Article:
Journal article Open Access
Cressman R.; Křivan V.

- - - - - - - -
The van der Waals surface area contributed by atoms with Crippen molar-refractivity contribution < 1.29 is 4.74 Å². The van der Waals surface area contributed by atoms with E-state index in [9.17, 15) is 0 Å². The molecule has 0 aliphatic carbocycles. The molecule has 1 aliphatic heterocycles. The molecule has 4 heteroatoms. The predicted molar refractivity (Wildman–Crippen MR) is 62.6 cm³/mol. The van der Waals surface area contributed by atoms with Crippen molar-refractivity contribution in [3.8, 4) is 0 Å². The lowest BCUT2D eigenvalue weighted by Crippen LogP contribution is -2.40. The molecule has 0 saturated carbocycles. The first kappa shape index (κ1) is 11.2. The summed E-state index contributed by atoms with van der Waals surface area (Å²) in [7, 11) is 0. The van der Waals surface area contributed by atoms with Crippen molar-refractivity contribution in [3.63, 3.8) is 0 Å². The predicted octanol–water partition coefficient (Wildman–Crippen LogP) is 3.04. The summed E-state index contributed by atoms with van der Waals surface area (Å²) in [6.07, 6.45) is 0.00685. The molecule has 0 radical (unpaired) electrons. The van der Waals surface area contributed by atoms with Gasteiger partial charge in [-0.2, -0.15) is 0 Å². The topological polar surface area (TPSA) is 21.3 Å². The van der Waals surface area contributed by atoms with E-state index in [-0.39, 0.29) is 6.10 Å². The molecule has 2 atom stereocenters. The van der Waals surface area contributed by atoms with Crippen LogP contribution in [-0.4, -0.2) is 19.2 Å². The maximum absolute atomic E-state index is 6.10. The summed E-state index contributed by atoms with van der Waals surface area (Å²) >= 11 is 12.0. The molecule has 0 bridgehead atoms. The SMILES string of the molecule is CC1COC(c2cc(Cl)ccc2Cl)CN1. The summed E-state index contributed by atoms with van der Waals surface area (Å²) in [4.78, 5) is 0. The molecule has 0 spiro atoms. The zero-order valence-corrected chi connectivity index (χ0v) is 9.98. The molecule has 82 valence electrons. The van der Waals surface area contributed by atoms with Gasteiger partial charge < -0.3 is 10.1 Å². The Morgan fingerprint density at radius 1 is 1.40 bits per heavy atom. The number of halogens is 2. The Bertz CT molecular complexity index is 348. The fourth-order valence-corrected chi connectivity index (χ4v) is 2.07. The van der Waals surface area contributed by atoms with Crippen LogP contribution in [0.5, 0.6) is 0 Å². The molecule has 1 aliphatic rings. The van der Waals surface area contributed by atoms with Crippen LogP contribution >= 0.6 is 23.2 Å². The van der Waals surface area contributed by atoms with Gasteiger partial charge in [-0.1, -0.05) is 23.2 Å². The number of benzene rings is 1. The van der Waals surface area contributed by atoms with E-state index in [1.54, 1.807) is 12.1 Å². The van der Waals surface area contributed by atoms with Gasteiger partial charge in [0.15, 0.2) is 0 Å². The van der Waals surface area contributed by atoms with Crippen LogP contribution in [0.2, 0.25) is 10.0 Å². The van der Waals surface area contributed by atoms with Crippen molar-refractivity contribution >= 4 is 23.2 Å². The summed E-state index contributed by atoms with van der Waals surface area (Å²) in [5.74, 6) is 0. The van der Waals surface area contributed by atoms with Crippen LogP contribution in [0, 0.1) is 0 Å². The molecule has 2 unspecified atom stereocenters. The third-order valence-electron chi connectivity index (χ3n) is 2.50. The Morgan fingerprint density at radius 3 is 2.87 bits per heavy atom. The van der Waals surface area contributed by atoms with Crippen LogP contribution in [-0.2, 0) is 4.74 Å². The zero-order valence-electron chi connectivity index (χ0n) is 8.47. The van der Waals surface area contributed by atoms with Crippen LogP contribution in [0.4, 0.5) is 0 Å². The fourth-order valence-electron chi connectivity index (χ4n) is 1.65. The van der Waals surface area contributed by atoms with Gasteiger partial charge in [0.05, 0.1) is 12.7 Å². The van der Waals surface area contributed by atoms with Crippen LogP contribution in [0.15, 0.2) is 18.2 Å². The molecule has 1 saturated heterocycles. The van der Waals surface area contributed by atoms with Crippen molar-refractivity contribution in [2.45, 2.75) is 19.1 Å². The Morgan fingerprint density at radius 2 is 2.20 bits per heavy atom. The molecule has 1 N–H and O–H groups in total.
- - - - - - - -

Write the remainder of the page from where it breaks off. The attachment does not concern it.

Classic bimatrix games, that are based on pair-wise interactions between two opponents in two different roles, do not consider the effect that interaction duration has on payoffs. However, interactions between different strategies often take different amounts of time. In this article, we further develop a new approach to an old idea that opportunity costs lost while engaged in an interaction affect individual fitness. We consider two scenarios: (i) individuals pair instantaneously so that there are no searchers, and (ii) searching for a partner takes positive time and populations consist of a mixture of singles and pairs. We describe pair dynamics and calculate fitnesses of each strategy for a two-strategy bimatrix game that includes interaction times. Assuming that distribution of pairs (and singles) evolves on a faster time scale than evolutionary dynamics described by the replicator equation, we analyze the Nash equilibria (NE) of the time-constrained game. This general approach is then applied to the Owner–Intruder bimatrix game where the two strategies are Hawk and Dove in both roles. While the classic Owner–Intruder game has at most one interior NE and it is unstable with respect to replicator dynamics, differences in pair duration change this prediction in that up to four interior NE may exist with their stability depending on whether pairing is instantaneous or not. The classic game has either one (all Hawk) or two ((Hawk,Dove) and (Dove,Hawk)) stable boundary NE. When interaction times are included, other combinations of stable boundary NE are possible. For example, (Dove,Dove), (Dove,Hawk), or (Hawk,Dove) can be the unique (stable) NE if interaction time between two Doves is short compared to some other interactions involving Doves.